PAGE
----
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On Goal Setting


  • Tue 04 January 2022
  • Blog

There are several problems with goal setting, especially when it comes to material accomplishments.

First, we mistakenly assume that achieving a particular goal will make us happier, once and for all. But, on the contrary, happiness level returns to normal not long after attaining the desired thing.

Second, we choose objectives - more often than not - that lie beyond our direct and complete control. Consequently, we condemn ourselves to dependence on circumstances. As Seneca wrote, we strive for what is in Fortune's hands, missing out on what is still in our hands. We trade the time of the present for the hopes of the future.

Third, in trying to achieve something, we tend to ignore other aspects of our lives. Behind this tendency are the natural mechanisms of our brain's prefrontal cortex and neural networks. As described in the book The Distracted Mind, which I am currently reading, goals affect not only our actions but also our perception - distorting it by inhibiting irrelevant information.

What should we do, then? Not set targets at all? We can't do that. The same book explains that we have goal-setting capabilities, thanks to our developed prefrontal cortex. It is what separates us from the animals. It is what determines how we affect the world around us. Without purpose, we fall prey to the impulses and challenges of daily life, reacting to external events, as our minds are very easily distracted.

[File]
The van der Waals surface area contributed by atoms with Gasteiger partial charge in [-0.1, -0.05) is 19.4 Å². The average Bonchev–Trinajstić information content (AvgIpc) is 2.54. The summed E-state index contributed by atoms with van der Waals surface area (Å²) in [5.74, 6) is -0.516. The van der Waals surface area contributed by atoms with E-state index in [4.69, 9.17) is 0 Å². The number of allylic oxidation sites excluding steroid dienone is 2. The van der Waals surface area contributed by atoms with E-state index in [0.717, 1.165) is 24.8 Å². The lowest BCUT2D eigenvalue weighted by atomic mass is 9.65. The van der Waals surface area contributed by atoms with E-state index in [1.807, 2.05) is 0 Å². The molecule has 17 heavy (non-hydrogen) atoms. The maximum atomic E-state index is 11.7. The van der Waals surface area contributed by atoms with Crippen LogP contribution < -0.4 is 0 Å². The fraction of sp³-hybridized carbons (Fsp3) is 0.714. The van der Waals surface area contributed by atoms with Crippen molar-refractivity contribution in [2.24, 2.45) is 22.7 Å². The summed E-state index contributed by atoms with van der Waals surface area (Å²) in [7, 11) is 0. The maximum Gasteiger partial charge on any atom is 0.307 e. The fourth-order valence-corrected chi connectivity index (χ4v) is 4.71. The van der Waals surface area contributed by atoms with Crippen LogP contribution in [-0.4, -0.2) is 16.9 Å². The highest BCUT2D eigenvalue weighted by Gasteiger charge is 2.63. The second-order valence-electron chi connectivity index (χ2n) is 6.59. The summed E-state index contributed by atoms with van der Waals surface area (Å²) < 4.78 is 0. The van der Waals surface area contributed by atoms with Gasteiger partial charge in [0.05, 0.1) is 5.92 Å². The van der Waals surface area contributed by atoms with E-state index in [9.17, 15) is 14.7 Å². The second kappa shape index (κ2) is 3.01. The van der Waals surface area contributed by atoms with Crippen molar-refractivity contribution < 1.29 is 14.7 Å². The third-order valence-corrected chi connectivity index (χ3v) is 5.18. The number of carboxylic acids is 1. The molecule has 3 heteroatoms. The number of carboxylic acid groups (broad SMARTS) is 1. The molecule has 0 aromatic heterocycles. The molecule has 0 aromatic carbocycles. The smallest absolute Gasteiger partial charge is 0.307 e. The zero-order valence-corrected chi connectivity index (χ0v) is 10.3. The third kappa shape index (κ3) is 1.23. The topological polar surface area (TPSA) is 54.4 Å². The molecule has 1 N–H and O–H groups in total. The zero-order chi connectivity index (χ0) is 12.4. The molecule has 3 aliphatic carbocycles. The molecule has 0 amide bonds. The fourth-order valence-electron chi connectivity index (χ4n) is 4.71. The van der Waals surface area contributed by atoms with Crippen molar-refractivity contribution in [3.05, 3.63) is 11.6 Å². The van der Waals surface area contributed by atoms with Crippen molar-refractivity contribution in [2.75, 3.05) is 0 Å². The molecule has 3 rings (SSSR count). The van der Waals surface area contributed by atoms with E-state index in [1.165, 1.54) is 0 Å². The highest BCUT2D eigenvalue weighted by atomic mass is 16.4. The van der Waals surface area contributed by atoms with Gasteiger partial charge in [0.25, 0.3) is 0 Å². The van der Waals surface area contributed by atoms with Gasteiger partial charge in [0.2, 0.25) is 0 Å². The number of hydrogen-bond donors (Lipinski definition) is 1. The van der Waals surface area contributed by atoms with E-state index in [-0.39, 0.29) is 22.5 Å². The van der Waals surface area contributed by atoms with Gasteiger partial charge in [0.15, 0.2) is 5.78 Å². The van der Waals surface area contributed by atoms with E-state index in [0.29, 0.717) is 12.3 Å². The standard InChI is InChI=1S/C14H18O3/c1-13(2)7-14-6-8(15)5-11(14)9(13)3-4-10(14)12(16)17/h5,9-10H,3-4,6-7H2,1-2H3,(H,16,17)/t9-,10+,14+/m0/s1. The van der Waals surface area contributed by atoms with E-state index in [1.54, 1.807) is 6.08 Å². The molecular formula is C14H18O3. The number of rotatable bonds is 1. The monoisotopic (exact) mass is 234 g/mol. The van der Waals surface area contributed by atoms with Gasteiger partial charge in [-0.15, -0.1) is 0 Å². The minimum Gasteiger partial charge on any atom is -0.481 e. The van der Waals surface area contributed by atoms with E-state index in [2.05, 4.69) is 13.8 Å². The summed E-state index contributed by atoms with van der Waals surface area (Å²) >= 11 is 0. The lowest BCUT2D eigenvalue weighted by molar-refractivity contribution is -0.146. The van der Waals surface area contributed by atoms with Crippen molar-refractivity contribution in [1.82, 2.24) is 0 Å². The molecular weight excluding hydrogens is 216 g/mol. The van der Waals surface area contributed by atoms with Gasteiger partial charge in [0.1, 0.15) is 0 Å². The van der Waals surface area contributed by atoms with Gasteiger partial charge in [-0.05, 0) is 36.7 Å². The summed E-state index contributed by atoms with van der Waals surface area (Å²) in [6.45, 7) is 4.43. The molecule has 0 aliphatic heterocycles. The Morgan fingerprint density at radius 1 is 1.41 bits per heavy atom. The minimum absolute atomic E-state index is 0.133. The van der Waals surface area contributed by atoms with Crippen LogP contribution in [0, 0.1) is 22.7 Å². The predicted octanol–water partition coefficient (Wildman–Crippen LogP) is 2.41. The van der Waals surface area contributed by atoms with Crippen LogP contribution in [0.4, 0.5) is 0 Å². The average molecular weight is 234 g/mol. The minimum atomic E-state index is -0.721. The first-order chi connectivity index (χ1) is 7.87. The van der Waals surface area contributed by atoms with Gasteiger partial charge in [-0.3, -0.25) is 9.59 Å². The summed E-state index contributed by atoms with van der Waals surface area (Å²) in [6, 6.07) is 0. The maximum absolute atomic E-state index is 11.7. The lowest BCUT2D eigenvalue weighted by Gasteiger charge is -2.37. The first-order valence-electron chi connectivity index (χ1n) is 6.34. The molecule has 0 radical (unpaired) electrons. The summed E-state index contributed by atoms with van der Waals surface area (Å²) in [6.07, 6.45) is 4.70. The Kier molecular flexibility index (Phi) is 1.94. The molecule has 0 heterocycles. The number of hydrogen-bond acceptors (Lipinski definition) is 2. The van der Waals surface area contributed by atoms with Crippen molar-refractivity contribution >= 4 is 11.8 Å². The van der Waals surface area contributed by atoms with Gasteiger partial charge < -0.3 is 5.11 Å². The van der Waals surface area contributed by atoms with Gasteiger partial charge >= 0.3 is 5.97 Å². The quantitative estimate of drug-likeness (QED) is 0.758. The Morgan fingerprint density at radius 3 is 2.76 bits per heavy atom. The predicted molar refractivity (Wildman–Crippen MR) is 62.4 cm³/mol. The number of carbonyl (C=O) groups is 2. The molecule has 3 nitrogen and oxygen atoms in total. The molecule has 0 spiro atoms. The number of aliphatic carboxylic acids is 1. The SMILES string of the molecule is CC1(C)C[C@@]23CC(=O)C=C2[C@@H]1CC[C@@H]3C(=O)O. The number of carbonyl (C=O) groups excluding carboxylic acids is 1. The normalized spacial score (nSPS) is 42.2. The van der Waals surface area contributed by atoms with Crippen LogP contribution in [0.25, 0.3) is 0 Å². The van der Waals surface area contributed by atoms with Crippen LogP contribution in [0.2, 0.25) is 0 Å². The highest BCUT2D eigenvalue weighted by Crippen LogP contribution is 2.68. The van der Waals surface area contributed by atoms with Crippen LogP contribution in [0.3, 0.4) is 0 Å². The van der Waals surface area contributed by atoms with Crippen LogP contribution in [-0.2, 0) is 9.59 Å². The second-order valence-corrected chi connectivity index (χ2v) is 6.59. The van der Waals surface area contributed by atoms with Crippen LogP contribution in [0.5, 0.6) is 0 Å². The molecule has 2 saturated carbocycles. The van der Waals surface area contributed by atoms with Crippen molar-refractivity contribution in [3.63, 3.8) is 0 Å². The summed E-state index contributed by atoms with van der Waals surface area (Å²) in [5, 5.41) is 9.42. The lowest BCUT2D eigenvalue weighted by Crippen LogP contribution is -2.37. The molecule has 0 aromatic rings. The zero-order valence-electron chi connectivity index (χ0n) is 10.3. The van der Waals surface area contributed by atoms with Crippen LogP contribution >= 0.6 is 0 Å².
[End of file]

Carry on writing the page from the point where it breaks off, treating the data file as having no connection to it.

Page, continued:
Setting objectives is necessary, therefore. But I would offer a few suggestions on avoiding the problems mentioned earlier.

  1. Goals should be balanced. In addition to career growth and material well-being, it is necessary to consider other areas of our life: self-development, family, social life, health, leisure, etc. Perhaps even prioritize these over other things.

  2. The process of achieving something should bring satisfaction. What is the point of moving toward a goal if you feel utterly unsatisfied in the process? Someone will mention the delayed gratification. But I would answer that one does not prevent the other. We can move towards something serious, postponing a sizeable reward, but still receive small portions of the reward in the present. For example, learning a new language will bring tangible results only in a few years. But even now, one can learn to enjoy each lesson. If we are not satisfied now, then perhaps the target is wrong, or the way to achieve it is not chosen correctly.

  3. Finally, however obvious it is, goals should be achievable and entirely under our control. Instead of setting a goal of doubling our income, as an example, it is better to set a goal of improving our professional skills. The latter is under our control, while the former can happen as a side effect.

To summarize, we need to set goals simply because the daily routines and information flows will take up all of our attention otherwise. But we have to be very careful in choosing each objective so that we don't go in the wrong direction, which can sometimes be worse than having no goals set at all.